Many say their brain doesn’t start working properly in the morning until they have had a cup of coffee.
But the stimulating effect for which caffeine is famous may be an illusion, say researchers.
Those who drink a lot of coffee may feel more alert after their first cup of the day.
But this is probably because it reverses the fatiguing effects of overnight caffeine withdrawal, say the researchers.
Their study suggests coffee drinkers may actually be better off without their habitual morning mug as it raises the risk of anxiety and high blood pressure.
In the study, 379 people who abstained from caffeine for 16 hours before drinking either caffeine or a placebo (dummy drink) were tested for a range of responses afterwards.
The Bristol University researchers found little variance in levels of alertness among the volunteers, says a report published online in the journal Neuropsychopharmacology.
Peter Rogers, from the university’s department of experimental psychology and one of the lead authors of the study, said: ‘Our study shows that we don’t gain an advantage from consuming caffeine – although we feel alerted by it, this is caffeine just bringing us back to normal.
‘On the other hand, while caffeine can increase anxiety, tolerance means that for most caffeine consumers this effect is negligible.’
Around half the volunteers drank little or no caffeine and the other half were medium-high caffeine consumers. All were asked to rate their levels of anxiety and alertness and whether they had a headache before and after being given the caffeine or the placebo.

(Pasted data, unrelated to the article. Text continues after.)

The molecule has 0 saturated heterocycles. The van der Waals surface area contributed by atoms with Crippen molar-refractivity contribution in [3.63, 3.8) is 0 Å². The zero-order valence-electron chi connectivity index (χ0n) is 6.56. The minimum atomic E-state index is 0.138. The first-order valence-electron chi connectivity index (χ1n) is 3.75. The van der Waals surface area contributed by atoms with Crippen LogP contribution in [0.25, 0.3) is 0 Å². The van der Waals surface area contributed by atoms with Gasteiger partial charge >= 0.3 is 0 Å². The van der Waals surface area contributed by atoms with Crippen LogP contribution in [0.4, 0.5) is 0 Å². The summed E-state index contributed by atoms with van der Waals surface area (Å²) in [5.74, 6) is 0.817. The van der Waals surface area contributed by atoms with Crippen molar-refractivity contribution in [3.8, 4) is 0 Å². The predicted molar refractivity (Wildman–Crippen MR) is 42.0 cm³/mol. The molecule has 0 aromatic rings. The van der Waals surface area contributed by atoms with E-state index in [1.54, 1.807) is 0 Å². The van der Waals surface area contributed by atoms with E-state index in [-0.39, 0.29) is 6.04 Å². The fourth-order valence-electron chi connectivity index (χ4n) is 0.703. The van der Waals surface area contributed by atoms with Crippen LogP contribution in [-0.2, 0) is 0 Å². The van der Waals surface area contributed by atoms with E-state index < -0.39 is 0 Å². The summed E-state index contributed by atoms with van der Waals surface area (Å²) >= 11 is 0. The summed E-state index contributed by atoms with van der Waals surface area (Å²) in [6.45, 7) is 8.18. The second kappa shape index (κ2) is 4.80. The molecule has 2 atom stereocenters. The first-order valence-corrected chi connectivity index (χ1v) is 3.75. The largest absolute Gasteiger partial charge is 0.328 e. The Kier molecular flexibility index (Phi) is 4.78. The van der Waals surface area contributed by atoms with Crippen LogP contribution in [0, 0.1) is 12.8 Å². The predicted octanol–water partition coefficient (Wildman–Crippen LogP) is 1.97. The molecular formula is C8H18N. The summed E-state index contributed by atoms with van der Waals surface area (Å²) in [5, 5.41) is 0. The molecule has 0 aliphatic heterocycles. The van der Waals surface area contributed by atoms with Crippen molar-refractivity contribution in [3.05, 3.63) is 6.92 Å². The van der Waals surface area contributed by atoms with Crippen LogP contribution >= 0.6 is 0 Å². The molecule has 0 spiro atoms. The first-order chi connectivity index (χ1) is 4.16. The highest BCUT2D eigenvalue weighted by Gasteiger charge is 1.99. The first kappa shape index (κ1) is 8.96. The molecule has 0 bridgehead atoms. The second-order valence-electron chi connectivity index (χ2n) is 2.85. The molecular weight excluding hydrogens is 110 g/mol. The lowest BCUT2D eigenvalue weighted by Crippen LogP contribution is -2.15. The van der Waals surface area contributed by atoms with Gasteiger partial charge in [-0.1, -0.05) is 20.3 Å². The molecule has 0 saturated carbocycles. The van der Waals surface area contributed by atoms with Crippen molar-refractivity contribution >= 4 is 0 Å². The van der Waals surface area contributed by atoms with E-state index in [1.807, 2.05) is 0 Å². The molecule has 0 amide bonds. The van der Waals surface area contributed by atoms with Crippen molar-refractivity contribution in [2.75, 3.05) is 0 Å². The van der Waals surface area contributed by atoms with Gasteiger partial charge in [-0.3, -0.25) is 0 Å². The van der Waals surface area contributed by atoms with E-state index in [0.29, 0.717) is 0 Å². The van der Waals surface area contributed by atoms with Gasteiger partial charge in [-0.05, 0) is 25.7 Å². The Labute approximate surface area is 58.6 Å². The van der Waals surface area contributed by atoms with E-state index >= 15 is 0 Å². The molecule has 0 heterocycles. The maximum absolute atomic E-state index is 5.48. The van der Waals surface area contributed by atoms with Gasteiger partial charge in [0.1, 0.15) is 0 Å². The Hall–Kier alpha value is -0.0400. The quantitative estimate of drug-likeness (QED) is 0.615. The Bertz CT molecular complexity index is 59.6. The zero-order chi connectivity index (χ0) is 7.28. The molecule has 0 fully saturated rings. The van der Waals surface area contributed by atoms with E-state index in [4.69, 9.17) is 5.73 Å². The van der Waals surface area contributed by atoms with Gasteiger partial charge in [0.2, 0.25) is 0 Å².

They were also asked to carry out a series of computer tasks to test their levels of memory, attentiveness and vigilance. The mediumwho-high caffeine consumers who received the dummy drink reported a fall in alertness and an increase in headaches, neither of which were reported by those who received caffeine.
However, their post-caffeine levels of alertness were no higher than those of no or low-level consumers received a placebo. This suggests caffeine only brings coffee drinkers back up to ‘normal’.
The researchers said their findings could also apply to those who say they rely on a morning cup of tea to get their brains going.
They also found a genetic predisposition to anxiety did not deter people from drinking coffee.
In fact, those with the gene variant associated with anxiety tended to consume slightly larger amounts of coffee than those without the variant, suggesting a mild increase in anxiety may be a part of the pleasant buzz caused by caffeine.
A single cup of instant coffee contains 60-100mg of caffeine depending on the strength of the brew; a cup of tea contains 30-100mg of caffeine; and a latte or espresso contains 90-200mg of caffeine.
A 55g chocolate bar contains 40-50mg of caffeine. But Dr Euan Paul, executive director of the British Coffee Association, said further research was needed to look at how the results of this study may affect the wider population.
‘There is an overwhelming wealth of evidence showing that caffeine does increase alertness levels by acting as a stimulant on the central nervous system by prompting the release of adrenaline,’ he said.
‘This effect is not only found with subjects in a low state of alertness such as night- shift workers, or those who wake-up early in the morning, but is additionally found in subjects who already have a high state of alertness.
‘Coffee when consumed in moderation, four-five cups per day, is safe. Pregnant women should should be mindful of the advice given by the Food Standards Agency and limit caffeine intake to 200mg per day from all sources.’